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R. Eric Hacker

Attorney

Showing 60 posts by R. Eric Hacker.

Company Did Not Breach Mandatory Redemption Provision Where Special Committee Determined Company Lacked Funds To Redeem All Preferred Shares


Cont’l Investors Fund LLC v. TradingScreen, Inc., C.A. No. 10164-VCL (Del. Ch. July 23, 2021)
A holder of preferred stock often possesses redemption rights that permit the stockholder to require a company to repurchase the stockholder’s shares. But what happens if the company determines that it lacks the funds to repurchase the stock? As illustrated in this case, a stockholder challenging the determination bears the burden of proof to show that the company’s determination was improper. More ›

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Chancery Permits Service By Email Upon Singaporean Defendants


Skye Mineral Investors, LLC v. DXS Capital (U.S.) Ltd., C.A. No. 2018-0059-JRS (Del. Ch. Jul. 15, 2021).
Delaware’s long-arm statute permits service of process on a foreign defendant by personal service, by mail with signed return receipt, by means authorized by the foreign jurisdiction where service is to occur, or “[a]s directed by a court.” 10 Del. C. § 3104(d). In this decision, the Court of Chancery confirms that each of the grounds is an independent basis for effecting service, and alternative methods of service are appropriate so long as they are “reasonably calculated to give actual notice.” More ›

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Chancery Explains Pleading Standard and Sustains Unjust Enrichment Claim Related to Plaintiff’s Forfeiture of LLC Acquisition Rights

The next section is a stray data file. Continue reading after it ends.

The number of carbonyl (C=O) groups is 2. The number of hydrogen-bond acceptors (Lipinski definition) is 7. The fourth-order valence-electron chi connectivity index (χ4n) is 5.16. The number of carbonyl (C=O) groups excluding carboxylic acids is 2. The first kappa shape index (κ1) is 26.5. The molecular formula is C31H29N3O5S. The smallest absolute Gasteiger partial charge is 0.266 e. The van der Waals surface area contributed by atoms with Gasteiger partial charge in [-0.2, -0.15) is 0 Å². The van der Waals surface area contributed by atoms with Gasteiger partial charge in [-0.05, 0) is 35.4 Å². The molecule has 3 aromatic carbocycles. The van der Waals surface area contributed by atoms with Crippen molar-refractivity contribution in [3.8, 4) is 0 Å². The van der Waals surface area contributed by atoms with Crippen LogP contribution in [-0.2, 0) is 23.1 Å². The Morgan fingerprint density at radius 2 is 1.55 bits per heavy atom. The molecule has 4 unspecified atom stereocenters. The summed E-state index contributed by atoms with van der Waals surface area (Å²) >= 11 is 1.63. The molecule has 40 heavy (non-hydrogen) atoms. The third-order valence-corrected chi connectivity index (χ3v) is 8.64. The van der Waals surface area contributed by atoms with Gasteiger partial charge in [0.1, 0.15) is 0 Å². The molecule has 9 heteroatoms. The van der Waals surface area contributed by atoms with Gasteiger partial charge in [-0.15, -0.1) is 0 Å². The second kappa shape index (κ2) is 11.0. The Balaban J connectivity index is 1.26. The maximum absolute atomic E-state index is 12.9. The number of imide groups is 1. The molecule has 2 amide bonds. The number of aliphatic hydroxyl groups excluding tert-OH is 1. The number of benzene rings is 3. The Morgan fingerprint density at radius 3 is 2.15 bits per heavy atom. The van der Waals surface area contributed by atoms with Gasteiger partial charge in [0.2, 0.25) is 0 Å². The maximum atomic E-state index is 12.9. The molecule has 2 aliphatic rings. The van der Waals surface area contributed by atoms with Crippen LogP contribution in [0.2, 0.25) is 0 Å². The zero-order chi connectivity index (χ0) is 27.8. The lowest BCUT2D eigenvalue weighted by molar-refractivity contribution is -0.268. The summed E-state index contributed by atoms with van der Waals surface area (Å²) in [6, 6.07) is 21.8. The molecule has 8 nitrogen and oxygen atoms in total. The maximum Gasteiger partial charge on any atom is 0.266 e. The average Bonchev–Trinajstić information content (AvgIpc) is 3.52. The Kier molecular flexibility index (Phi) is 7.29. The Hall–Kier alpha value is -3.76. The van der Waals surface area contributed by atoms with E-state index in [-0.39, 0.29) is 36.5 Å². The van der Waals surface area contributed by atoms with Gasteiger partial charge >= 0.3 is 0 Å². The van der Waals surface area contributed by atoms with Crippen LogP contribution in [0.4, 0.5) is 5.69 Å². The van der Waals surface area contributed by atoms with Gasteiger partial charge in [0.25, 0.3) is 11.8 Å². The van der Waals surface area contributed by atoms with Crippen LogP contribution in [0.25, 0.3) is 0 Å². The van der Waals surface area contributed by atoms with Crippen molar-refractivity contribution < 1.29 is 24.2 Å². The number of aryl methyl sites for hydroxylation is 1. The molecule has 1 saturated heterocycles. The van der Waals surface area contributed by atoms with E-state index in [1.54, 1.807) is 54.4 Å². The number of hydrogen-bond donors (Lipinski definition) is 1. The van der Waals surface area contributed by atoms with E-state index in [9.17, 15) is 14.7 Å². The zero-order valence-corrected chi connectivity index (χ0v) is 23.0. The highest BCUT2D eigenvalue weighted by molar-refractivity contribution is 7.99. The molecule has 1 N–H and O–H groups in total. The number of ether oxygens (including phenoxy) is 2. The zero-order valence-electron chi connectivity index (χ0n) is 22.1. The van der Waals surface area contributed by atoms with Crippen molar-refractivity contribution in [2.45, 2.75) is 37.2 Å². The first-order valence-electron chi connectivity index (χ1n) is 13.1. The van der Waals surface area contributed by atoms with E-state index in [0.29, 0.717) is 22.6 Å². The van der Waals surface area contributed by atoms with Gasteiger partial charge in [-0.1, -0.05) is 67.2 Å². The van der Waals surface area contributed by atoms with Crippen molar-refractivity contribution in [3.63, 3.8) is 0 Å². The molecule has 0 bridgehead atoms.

Angel v. Warrior Met Coal, Inc., C.A. No. 2019-0235-SG (Del. Ch. Jun. 30, 2021)

Under Delaware’s notice pleading standard, a plaintiff’s claim will survive a motion to dismiss if it is “reasonably conceivable” that the plaintiff might prevail. The Court here explained that test is whether a “claim’s success seems possible to a rational objective observer.” Notwithstanding this plaintiff-friendly standard, Delaware courts will dismiss a claim if a plaintiff fails to plead all necessary elements. More ›

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Chancery Finds Breach of Fiduciary Duty Where Defendant Resorted to Extra-Contractual Self-Help


Macrophage Therapeutics, Inc. v. Goldberg, C.A. No. 2019-0137-JRS (Del. Ch. Jun. 23, 2021) (Post-trial Memorandum Opinion)

Macrophage Therapeutics, Inc. v. Goldberg, C.A. No. 2019-0137-JRS (Del. Ch. Jun. 23, 2021) (Letter Opinion)
Delaware law provides several remedies for a party who believes that a contractual breach has occurred. But extra-contractual self-help is usually not one. As this case demonstrates, the choice to seek direct retribution, rather than legal recourse, may constitute a breach of a director’s duty of loyalty. A related decision also considered and rejected the argument that formal board authorization was needed for a corporation to commence litigation.  More ›